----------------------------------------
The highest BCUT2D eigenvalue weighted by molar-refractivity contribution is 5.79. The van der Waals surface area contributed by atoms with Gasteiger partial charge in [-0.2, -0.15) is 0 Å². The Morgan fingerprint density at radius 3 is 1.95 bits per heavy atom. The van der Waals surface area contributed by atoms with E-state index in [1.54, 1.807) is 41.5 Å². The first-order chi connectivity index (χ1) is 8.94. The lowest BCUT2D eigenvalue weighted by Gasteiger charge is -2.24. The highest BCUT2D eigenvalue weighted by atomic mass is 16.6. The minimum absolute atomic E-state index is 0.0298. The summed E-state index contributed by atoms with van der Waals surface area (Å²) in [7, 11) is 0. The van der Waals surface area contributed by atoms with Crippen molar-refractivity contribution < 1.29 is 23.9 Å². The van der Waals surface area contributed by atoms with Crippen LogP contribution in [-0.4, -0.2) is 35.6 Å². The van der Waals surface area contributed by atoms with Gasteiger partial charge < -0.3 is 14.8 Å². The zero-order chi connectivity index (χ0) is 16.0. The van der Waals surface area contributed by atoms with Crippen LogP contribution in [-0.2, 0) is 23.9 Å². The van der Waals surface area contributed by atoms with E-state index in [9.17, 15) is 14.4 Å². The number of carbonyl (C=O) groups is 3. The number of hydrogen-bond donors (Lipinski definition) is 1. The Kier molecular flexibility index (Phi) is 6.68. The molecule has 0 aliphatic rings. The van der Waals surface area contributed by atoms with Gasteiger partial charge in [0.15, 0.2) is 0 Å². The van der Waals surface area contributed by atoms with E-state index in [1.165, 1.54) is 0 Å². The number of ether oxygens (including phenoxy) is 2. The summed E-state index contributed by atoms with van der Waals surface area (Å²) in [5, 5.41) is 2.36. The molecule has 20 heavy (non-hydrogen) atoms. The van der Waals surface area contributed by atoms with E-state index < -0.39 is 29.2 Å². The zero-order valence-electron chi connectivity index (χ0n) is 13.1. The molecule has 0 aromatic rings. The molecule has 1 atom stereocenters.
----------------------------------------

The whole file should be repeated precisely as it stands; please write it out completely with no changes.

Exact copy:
The highest BCUT2D eigenvalue weighted by molar-refractivity contribution is 5.79. The van der Waals surface area contributed by atoms with Gasteiger partial charge in [-0.2, -0.15) is 0 Å². The Morgan fingerprint density at radius 3 is 1.95 bits per heavy atom. The van der Waals surface area contributed by atoms with E-state index in [1.54, 1.807) is 41.5 Å². The first-order chi connectivity index (χ1) is 8.94. The lowest BCUT2D eigenvalue weighted by Gasteiger charge is -2.24. The highest BCUT2D eigenvalue weighted by atomic mass is 16.6. The minimum absolute atomic E-state index is 0.0298. The summed E-state index contributed by atoms with van der Waals surface area (Å²) in [7, 11) is 0. The van der Waals surface area contributed by atoms with Crippen molar-refractivity contribution < 1.29 is 23.9 Å². The van der Waals surface area contributed by atoms with Crippen LogP contribution in [-0.4, -0.2) is 35.6 Å². The van der Waals surface area contributed by atoms with Gasteiger partial charge < -0.3 is 14.8 Å². The zero-order chi connectivity index (χ0) is 16.0. The van der Waals surface area contributed by atoms with Crippen LogP contribution in [-0.2, 0) is 23.9 Å². The van der Waals surface area contributed by atoms with E-state index in [9.17, 15) is 14.4 Å². The number of carbonyl (C=O) groups is 3. The number of hydrogen-bond donors (Lipinski definition) is 1. The Kier molecular flexibility index (Phi) is 6.68. The molecule has 0 aliphatic rings. The van der Waals surface area contributed by atoms with Gasteiger partial charge in [0.15, 0.2) is 0 Å². The van der Waals surface area contributed by atoms with E-state index in [1.165, 1.54) is 0 Å². The number of ether oxygens (including phenoxy) is 2. The summed E-state index contributed by atoms with van der Waals surface area (Å²) in [5, 5.41) is 2.36. The molecule has 20 heavy (non-hydrogen) atoms. The van der Waals surface area contributed by atoms with E-state index < -0.39 is 29.2 Å². The zero-order valence-electron chi connectivity index (χ0n) is 13.1. The molecule has 0 aromatic rings. The molecule has 1 atom stereocenters.